I don’t think that I or anyone else can top this comment…

  26. jon abbey

    Owen:
    Well, it does seem to bear directly on Jon’s point about K-Mart and Melo grabbing all those offensive boards.

    that wasn’t really close to my point. my point didn’t involve Martin (much as I love him), it was that a missed shot shouldn’t count as a missed shot if the shooter gets the ball right back by rebounding the miss himself and then scores.

    JR and Melo did this a combined nine times yesterday, which was certainly in part because of Boston’s poor rebounding lineups, but still means that their shot attempt numbers are overinflated as are their offensive rebounding titles, in my eyes anyway.

    JR had one possession where he rebounded his own miss twice before successfully putting it back, so the box score gives him a 1-3 with 2 offensive boards when the end result is identical to a single made shot. that’s misleading IMO.

  27. johnlocke

    Yeh you’re right. The general notion is that a missed FG = a wasted offensive possession. This is a useful point because the Knicks won last night largely because they had a greater number of offensive possessions (less turnovers and more offensive rebounds) than the Celtics. Having said that Melo did have some points in that 3rd quarter where he was taking quick pull up jumpers instead of getting his butt in the post and doing damage as he was for most of the game…

    jon abbey: that wasn’t really close to my point. my point didn’t involve Martin (much as I love him), it was that a missed shot shouldn’t count as a missed shot if the shooter gets the ball right back by rebounding the miss himself and then scores.

    JR and Melo did this a combined nine times yesterday, which was certainly in part because of Boston’s poor rebounding lineups, but still means that their shot attempt numbers are overinflated as are their offensive rebounding titles, in my eyes anyway.

    JR had one possession where he rebounded his own miss twice before successfully putting it back, so the box score gives him a 1-3 with 2 offensive boards when the end result is identical to a single made shot. that’s misleading IMO.

  28. Owen

    “that wasn’t really close to my point. my point didn’t involve Martin (much as I love him), it was that a missed shot shouldn’t count as a missed shot if the shooter gets the ball right back by rebounding the miss himself and then scores.”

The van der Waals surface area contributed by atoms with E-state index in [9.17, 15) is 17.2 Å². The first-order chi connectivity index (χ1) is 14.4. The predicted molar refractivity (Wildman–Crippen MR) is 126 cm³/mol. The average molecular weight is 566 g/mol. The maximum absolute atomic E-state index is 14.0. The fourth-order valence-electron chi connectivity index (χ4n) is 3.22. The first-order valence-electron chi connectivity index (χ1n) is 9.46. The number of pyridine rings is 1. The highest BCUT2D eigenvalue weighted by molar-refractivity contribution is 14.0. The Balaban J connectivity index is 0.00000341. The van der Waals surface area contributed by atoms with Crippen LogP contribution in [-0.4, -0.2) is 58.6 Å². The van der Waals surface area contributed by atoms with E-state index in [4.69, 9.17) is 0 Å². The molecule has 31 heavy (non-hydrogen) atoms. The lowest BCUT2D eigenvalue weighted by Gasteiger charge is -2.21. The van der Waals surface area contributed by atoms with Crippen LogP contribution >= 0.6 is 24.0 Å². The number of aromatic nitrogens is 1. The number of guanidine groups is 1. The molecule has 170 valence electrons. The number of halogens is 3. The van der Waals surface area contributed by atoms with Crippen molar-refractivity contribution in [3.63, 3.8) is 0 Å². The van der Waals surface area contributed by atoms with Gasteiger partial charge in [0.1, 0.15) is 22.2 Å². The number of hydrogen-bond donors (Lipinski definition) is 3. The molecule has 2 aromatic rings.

Not sure what is misleading about it. In any linear weight system, the credit from the board generally erases the missed shot. So statistically, Melo and JR come out looking as good as they would if they had just made the first shot. And the credit for making the second shot does most of the work to correct their ts% as well. Overall, the result is exactly what you would want it to be right?

    Just lost a whole post, not going to bother rewriting it. Here is the precis. Melo is not a real superstar but, as I always say, I sincerely hope he proves me wrong this playoff season and actually plays as well as Ruru has been insisting the last two years he is capable of.

    And if he doesn’t, I hope Knicks fans don’t turn on him. Because I don’t want his trade value destroyed…..

  29. Owen

    And JohnLocke, each team should generally have the exact same # of possessions in a game, although you can game that with shrewd use of end of quarter tactics. Rebounds don’t create new possessions, they extend them. That at least is the semantics of possession theory which is how most everyone analyzes basketball these days. But we aren’t disagreeing, offensive rebounding played a pretty big part in our victory.

  30. ruruland

    Owen:

    Just lost a whole post, not going to bother rewriting it. Here is the precis. Melo is not a real superstar but, as I always say, I sincerely hope he proves me wrong this playoff season and actually plays as well as Ruru has been insisting the last two years he is capable of.

    He has played as well as I’ve insisted he was capable of. Yes, I’ll end up being wrong on his raw ts %, but that’s because of his usage increase and shot distribution.

    The fact that he was posting 580-600 TS prior to injuries with similar shot distribution was pretty fantastic. You’ll be hard pressed to find a player that efficient with Melo’s number/% of isolations.